MUSA AMAN – Lanun Moden?
Monday, April 9th, 2012
Documents leaked from a Malaysian Anti Corruption Commission (MACC) enquiry have provided devastating evidence of the Sabah Chief Minister, Musa Aman’s, personal involvement in a massive timber kickback scandal, which insiders say has been subject to a high level political cover-up.
Aman has always denied that he was linked to allegations surrounding the Sabah timber trader Michael Chia, who was arrested in Hong Kong and charged with money laundering, as he attempted to smuggle SG$16million in bank notes back to Malaysia in 2008.
However, Sarawak Report has now obtained access to secret documents from the investigations by Hong Kong’s Independent Commission Against Corruption (ICAC) and Malaysia’s MACC, which directly implicate the Chief Minister.
These include copies of bank statements, which record payments to Musa Aman’s own sons from suspect accounts linked to Chia’s business activities.
Chia was Musa Aman’s ‘adopted son’
Michael Chia, who referred to himself as Aman’s adopted son, played the role as facilitator for kickbacks to the Chief Minister, according to trade insiders.
They say that soon after Aman took office, Chia started approaching key timber industry players to make plain that major concessions would be available – but only if kickbacks were paid, through him as the connector to Musa Aman.
“Tampokong was instructed to follow Chia’s instructions”, say sources. Meaning that Yayasan Sabah’s Forest Manager, Mohd Daud Tampokong, had been instructed by the Chairman of the Board Trustees, Musa Aman, to do Chia’s bidding when it came to authorising logging licences.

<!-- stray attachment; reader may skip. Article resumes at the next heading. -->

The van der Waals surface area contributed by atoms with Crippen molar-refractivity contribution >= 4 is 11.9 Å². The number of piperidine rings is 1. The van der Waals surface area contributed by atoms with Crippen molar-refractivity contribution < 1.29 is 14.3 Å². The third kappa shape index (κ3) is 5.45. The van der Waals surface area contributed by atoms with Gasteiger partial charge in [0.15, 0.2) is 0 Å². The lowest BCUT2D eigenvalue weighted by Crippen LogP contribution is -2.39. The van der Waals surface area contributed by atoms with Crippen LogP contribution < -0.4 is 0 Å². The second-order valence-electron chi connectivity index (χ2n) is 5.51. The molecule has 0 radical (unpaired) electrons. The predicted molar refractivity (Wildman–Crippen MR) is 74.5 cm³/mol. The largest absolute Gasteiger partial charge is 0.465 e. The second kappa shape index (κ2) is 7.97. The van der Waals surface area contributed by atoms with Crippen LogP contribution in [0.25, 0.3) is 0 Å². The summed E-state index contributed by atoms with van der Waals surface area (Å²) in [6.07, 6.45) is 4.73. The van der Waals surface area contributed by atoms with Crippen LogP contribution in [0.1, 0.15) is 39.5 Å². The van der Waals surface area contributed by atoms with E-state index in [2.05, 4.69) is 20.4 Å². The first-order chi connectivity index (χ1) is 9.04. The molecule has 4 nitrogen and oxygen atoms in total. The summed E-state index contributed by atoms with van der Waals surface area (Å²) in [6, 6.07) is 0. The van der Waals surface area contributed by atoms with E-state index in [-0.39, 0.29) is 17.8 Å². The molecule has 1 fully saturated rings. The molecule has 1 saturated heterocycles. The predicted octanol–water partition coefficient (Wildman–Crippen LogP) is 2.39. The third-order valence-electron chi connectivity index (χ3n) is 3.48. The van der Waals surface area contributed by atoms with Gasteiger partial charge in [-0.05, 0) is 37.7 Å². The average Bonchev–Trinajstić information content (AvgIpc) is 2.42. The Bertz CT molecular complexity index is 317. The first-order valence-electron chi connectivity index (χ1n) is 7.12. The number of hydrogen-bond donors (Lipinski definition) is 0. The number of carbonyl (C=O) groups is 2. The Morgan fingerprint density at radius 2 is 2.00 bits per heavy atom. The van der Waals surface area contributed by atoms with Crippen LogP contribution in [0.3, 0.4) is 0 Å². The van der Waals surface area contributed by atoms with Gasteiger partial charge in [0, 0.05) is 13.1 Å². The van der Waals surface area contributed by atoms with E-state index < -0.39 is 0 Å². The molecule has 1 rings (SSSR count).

Yayasan Sabah controls around a million hectares of remaining forest land, which it is suppose to protect and manage on behalf of the state and its people. Unwisely, the country’s top politician is also the head of Yayasan’s Board of Trustees, giving the Chief Minister unlimited personal control over the country’s major natural resource.
Such a lack of check and balances is a recipe for corruption and our evidence shows that Aman took spectacular advantage.
Smoking gun bank accounts
At the time of his arrest in Hong Kong, clutching the bundle of Singapore bank notes worth SG$10,000 each, Chia was suspected of smuggling dirty money, with the intention of bringing it back to Sabah to finance election bribery by BN.
The money and related bank accounts were frozen in Hong Kong by the Independent Commission Against Corruption (ICAC) for the maximum period of 3 years, while investigators sought to get vital cooperation from Malaysia’s Attorney General, Abdul Gani Patail, in order to be able to get the evidence they needed from the Malay authorities.
Simultaneously the MACC began their own investigation, seizing 9 lorry loads of material and documents from the premises of Michael Chia and his timber business associates, including timber magnates Andrew Lim and Admond Looh.
The investigators discovered that Chia had been running a number of related bank accounts through HSBC, Singapore and the Swiss Bank UBS, based in Hong Kong. We have copies of statements from these bank accounts showing that the sons of Musa Aman were taking money out of one of them on a regular basis, based on a standing instruction.
This account was set up as an Australian Dollar account in Singapore, apparently because the boys were then studying in Perth, Australia. Money was also removed from the account by Imbarine Bujang, who was the man delegated by Musa Aman to take care of the boys’ needs while away at University in Perth.
Mohammed Hayssam Musa and Hazem Mubarak Musa are both offspring of the Chief Minister. Sarawak Report has numerous copies of statements from this bank account, showing that their expenses were being regularly paid from it during 2006 and 2007.
A payment was also made to the Australian property company, Riverstar Investment Pty Ltd, to cover the rental costs of the boys’ apartment in Perth.